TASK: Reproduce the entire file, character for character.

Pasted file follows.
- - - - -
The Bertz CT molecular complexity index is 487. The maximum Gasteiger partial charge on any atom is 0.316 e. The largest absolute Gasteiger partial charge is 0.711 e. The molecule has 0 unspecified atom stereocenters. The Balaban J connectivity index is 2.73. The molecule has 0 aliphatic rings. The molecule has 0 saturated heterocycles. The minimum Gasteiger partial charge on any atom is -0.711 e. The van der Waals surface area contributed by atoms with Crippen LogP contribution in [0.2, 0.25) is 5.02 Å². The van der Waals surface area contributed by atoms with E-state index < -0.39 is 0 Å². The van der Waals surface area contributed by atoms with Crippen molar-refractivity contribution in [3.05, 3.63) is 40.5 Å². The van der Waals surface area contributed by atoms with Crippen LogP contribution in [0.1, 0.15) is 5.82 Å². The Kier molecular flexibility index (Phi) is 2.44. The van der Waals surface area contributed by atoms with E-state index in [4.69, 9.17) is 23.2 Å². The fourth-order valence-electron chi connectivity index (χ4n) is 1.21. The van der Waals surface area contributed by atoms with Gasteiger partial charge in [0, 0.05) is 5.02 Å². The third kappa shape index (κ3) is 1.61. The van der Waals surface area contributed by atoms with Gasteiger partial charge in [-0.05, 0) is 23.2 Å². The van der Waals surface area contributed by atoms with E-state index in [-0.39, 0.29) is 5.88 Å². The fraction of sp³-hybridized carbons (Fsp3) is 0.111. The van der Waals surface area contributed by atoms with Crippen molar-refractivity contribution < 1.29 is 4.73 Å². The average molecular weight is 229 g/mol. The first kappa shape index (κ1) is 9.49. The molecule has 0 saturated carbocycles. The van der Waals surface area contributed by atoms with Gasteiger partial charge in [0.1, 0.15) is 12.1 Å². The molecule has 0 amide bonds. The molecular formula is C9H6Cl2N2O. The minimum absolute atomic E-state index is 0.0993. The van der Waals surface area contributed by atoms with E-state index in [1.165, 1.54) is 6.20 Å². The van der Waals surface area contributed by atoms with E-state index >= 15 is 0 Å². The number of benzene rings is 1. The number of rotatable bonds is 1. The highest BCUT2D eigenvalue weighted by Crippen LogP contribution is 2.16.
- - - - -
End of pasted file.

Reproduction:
The Bertz CT molecular complexity index is 487. The maximum Gasteiger partial charge on any atom is 0.316 e. The largest absolute Gasteiger partial charge is 0.711 e. The molecule has 0 unspecified atom stereocenters. The Balaban J connectivity index is 2.73. The molecule has 0 aliphatic rings. The molecule has 0 saturated heterocycles. The minimum Gasteiger partial charge on any atom is -0.711 e. The van der Waals surface area contributed by atoms with Crippen LogP contribution in [0.2, 0.25) is 5.02 Å². The van der Waals surface area contributed by atoms with E-state index < -0.39 is 0 Å². The van der Waals surface area contributed by atoms with Crippen molar-refractivity contribution in [3.05, 3.63) is 40.5 Å². The van der Waals surface area contributed by atoms with Crippen LogP contribution in [0.1, 0.15) is 5.82 Å². The Kier molecular flexibility index (Phi) is 2.44. The van der Waals surface area contributed by atoms with E-state index in [4.69, 9.17) is 23.2 Å². The fourth-order valence-electron chi connectivity index (χ4n) is 1.21. The van der Waals surface area contributed by atoms with Gasteiger partial charge in [0, 0.05) is 5.02 Å². The third kappa shape index (κ3) is 1.61. The van der Waals surface area contributed by atoms with Gasteiger partial charge in [-0.05, 0) is 23.2 Å². The van der Waals surface area contributed by atoms with E-state index in [-0.39, 0.29) is 5.88 Å². The fraction of sp³-hybridized carbons (Fsp3) is 0.111. The van der Waals surface area contributed by atoms with Crippen molar-refractivity contribution < 1.29 is 4.73 Å². The average molecular weight is 229 g/mol. The first kappa shape index (κ1) is 9.49. The molecule has 0 saturated carbocycles. The van der Waals surface area contributed by atoms with Gasteiger partial charge in [0.1, 0.15) is 12.1 Å². The molecule has 0 amide bonds. The molecular formula is C9H6Cl2N2O. The minimum absolute atomic E-state index is 0.0993. The van der Waals surface area contributed by atoms with E-state index in [1.165, 1.54) is 6.20 Å². The van der Waals surface area contributed by atoms with E-state index >= 15 is 0 Å². The number of benzene rings is 1. The number of rotatable bonds is 1. The highest BCUT2D eigenvalue weighted by Crippen LogP contribution is 2.16.